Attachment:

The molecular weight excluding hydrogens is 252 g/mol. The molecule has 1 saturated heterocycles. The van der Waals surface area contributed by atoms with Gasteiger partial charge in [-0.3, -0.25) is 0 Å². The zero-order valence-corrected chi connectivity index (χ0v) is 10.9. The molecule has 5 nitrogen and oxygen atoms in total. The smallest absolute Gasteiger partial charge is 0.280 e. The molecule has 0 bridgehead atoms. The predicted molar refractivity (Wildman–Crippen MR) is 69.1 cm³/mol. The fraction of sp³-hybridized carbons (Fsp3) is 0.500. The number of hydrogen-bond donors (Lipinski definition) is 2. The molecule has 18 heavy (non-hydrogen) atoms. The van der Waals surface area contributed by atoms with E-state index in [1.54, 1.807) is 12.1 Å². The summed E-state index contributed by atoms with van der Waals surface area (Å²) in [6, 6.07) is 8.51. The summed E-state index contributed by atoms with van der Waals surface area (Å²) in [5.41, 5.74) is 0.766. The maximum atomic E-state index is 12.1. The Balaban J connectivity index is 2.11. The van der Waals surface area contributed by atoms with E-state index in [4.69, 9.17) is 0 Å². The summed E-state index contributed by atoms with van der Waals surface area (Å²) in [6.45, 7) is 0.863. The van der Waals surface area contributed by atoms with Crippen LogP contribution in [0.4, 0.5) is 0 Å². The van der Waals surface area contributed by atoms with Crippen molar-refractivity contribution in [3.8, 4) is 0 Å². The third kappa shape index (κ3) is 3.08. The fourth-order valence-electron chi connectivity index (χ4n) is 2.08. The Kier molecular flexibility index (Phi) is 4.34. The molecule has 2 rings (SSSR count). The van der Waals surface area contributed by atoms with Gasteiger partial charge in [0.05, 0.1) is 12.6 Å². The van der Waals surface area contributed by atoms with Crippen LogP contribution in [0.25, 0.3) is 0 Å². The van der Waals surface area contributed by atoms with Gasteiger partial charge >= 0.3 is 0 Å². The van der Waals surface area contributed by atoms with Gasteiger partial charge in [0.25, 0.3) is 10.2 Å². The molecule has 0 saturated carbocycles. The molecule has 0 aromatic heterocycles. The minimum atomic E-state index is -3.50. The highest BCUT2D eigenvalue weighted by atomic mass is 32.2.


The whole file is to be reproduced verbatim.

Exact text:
The molecular weight excluding hydrogens is 252 g/mol. The molecule has 1 saturated heterocycles. The van der Waals surface area contributed by atoms with Gasteiger partial charge in [-0.3, -0.25) is 0 Å². The zero-order valence-corrected chi connectivity index (χ0v) is 10.9. The molecule has 5 nitrogen and oxygen atoms in total. The smallest absolute Gasteiger partial charge is 0.280 e. The molecule has 0 bridgehead atoms. The predicted molar refractivity (Wildman–Crippen MR) is 69.1 cm³/mol. The fraction of sp³-hybridized carbons (Fsp3) is 0.500. The number of hydrogen-bond donors (Lipinski definition) is 2. The molecule has 18 heavy (non-hydrogen) atoms. The van der Waals surface area contributed by atoms with E-state index in [1.54, 1.807) is 12.1 Å². The summed E-state index contributed by atoms with van der Waals surface area (Å²) in [6, 6.07) is 8.51. The summed E-state index contributed by atoms with van der Waals surface area (Å²) in [5.41, 5.74) is 0.766. The maximum atomic E-state index is 12.1. The Balaban J connectivity index is 2.11. The van der Waals surface area contributed by atoms with E-state index in [4.69, 9.17) is 0 Å². The summed E-state index contributed by atoms with van der Waals surface area (Å²) in [6.45, 7) is 0.863. The van der Waals surface area contributed by atoms with Crippen LogP contribution in [0.4, 0.5) is 0 Å². The van der Waals surface area contributed by atoms with Crippen molar-refractivity contribution in [3.8, 4) is 0 Å². The third kappa shape index (κ3) is 3.08. The fourth-order valence-electron chi connectivity index (χ4n) is 2.08. The Kier molecular flexibility index (Phi) is 4.34. The molecule has 2 rings (SSSR count). The van der Waals surface area contributed by atoms with Gasteiger partial charge in [0.05, 0.1) is 12.6 Å². The van der Waals surface area contributed by atoms with Crippen LogP contribution in [0.25, 0.3) is 0 Å². The van der Waals surface area contributed by atoms with Gasteiger partial charge >= 0.3 is 0 Å². The van der Waals surface area contributed by atoms with Gasteiger partial charge in [0.25, 0.3) is 10.2 Å². The molecule has 0 saturated carbocycles. The molecule has 0 aromatic heterocycles. The minimum atomic E-state index is -3.50. The highest BCUT2D eigenvalue weighted by atomic mass is 32.2.